A Past Gone Rad: The Fall's Infotainment Scan 20 Years On
, April 15th, 2013 05:04
Neil Macdonald was in school when he was first exposed to The Fall via a murky tenth generation cassette recording of their 16th album
As a 15-year-old living in small-town 1993, I felt somewhat duty bound to be 'into' The Fall. So finally being aware of a forthcoming record release from the band seemed to me more like a call-to-arms than just another notch on the Fall completist's bedpost, and most certainly the best place to start my relationship with Mark E Smith's revered revolving-door rock band. Certainly as far as the full-length Fall experience goes anyway - I'd recently been thrilled to have chanced upon a promo copy of 'Why Are People Grudgeful?', with 'Glam-Racket', something called 'The Re-Mixer' and a cover of Sister Sledge's 'Lost In Music' on the B-side. Three of these four tracks convinced me that getting into The Fall would be easy. Only 'The Re-Mixer' caused me to doubt my prospective committal to the cause. It sounded a bit like a (second) album track from some UK rave sensation of three years previous - the kind of thing you'd find on a Vox magazine 'dance music' cover-mount cassette. 'Lost In Music' jangled and shimmered, while 'Glam Racket' rode a solid, striding glam-rock rhythm accompanied by Mark E Smith littering the title over the track as he pleased. With my musical taste having been informed by the Stourbridge bands, Sub Pop Before-Nirvana, Sonic Youth, Teenage Fanclub, the Chart Show's all too infrequent indie countdown and the aforementioned rave outfits of the very early 90s. It was some years before I discovered that 'Lost In Music' was a cover of a mainstream disco number. Not that it mattered at the time, and in fact the reference and reasoning are still largely lost upon me.
The fidelity haemorrhaging with every cassette-to-cassette generation it had taken to get to me, by the time The Infotainment Scan had passed through the school's hierarchy of cool, this otherwise accessible album sounded like some wavering school-band punk demo from 1977. Apt since I was in the deepest trough of my Clash phase at the time, and entirely enamoured with the presumption that anything recorded on more than sixteen tracks was the work of a fascist.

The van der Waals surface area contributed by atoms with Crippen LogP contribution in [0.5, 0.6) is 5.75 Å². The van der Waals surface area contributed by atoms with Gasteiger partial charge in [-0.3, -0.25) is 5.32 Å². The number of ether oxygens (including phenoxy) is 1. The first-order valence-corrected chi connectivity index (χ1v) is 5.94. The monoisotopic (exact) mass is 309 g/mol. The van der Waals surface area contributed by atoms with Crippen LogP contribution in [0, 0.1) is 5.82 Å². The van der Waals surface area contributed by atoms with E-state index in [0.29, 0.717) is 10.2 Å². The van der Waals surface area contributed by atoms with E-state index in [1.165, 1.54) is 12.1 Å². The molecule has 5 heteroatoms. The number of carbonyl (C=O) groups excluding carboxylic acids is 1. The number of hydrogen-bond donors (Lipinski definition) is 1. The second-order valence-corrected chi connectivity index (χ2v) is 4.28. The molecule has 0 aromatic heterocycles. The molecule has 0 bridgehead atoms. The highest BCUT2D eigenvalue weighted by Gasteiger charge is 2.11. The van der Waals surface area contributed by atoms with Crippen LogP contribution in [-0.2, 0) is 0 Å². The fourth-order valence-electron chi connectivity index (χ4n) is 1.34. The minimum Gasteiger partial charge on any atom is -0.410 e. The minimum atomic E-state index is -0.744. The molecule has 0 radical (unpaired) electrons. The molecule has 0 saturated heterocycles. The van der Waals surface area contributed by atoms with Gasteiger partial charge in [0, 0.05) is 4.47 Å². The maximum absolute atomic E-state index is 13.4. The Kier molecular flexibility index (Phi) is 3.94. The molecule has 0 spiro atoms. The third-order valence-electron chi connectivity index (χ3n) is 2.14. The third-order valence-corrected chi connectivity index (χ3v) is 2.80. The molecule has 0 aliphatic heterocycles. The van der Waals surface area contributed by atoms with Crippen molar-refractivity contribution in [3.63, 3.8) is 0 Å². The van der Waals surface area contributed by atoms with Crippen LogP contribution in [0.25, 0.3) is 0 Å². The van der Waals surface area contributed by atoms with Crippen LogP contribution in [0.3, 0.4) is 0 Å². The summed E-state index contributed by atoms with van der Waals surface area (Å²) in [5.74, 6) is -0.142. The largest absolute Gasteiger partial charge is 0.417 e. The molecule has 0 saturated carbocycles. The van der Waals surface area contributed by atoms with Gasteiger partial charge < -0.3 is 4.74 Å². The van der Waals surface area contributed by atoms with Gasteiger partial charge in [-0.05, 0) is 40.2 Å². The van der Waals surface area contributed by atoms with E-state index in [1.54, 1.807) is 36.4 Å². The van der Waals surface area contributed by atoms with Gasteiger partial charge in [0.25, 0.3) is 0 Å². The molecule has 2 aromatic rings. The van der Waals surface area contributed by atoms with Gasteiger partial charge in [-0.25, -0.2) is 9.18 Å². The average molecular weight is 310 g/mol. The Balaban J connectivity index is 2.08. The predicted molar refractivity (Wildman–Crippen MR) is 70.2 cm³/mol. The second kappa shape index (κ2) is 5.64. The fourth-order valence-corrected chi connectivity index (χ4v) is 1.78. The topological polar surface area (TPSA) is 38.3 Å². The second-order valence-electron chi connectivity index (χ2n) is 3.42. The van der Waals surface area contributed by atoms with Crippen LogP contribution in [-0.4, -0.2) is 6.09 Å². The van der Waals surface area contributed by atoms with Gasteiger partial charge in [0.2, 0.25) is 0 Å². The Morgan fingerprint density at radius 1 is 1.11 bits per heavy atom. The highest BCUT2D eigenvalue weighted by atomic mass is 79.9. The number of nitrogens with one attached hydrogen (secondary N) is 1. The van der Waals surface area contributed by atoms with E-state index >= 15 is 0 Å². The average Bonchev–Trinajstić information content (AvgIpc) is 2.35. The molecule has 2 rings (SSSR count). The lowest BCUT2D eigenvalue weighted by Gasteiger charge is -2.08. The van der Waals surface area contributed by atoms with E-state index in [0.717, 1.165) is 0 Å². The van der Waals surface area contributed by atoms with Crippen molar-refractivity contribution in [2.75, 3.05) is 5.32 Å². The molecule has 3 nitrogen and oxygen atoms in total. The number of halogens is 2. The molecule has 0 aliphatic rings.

The three good songs from my 12" all featured on the Phillips C60, confusing me about the supposed vastness of the Fall's catalogue, but simultaneously affording me an immediate kinship with the album. It was like turning up at the coolest party in town and already being friends with three of the guests. At least, it was how I imagined that situation might have felt.
Steve Hanley's rumbling, rolling bass on opener 'Ladybird (Green Grass)' hit me like Jah Wobble's bass had on 'Albatross', and Mani's in 'I Wanna Be Adored'. Did all the best albums have such incredible bass tones on the opening track? In less than a minute I knew that this album knew what it was doing - it was smart, informed and interesting; knowingly contradictory. Contradictory because I'd been led to believe that enjoying The Fall was a privilege that had to be worked for, a privilege that was somehow earned. It was like I'd managed to sneak into the party through an open window, with the help of the three cool people I knew from before, and nobody minded since the party had been going so well for so long anyway.
Sidestepping my acquaintances 'Lost In Music' and 'Glam-Racket', I found myself with the cover of Steve Bent's ode to globe-trotting decadence, 'I'm Going To Spain'. Having barely been outside Scotland, this tale of one man's decision to pack his job in and uproot to a sunnier climate seemed - especially, perhaps within the context of the album - unfathomably cool. The thought that there were people unbound by trivial domestic commitments like school, work or family was an inspiring one, and probably the last time (until their cover of 'I Can Hear The Grass Grow' at least) that I associated The Fall with sunshine. I still maintain (or I would, if it was to ever come up in conversation) that the guitar in Fugazi's 'Do You Like Me', of two years later, is just too close to Craig Scanlon's chopping riffs of 'It's A Curse' to be a coincidence - retrospective reassurance that even within their vast canon of work, The Fall were inventing things with every record.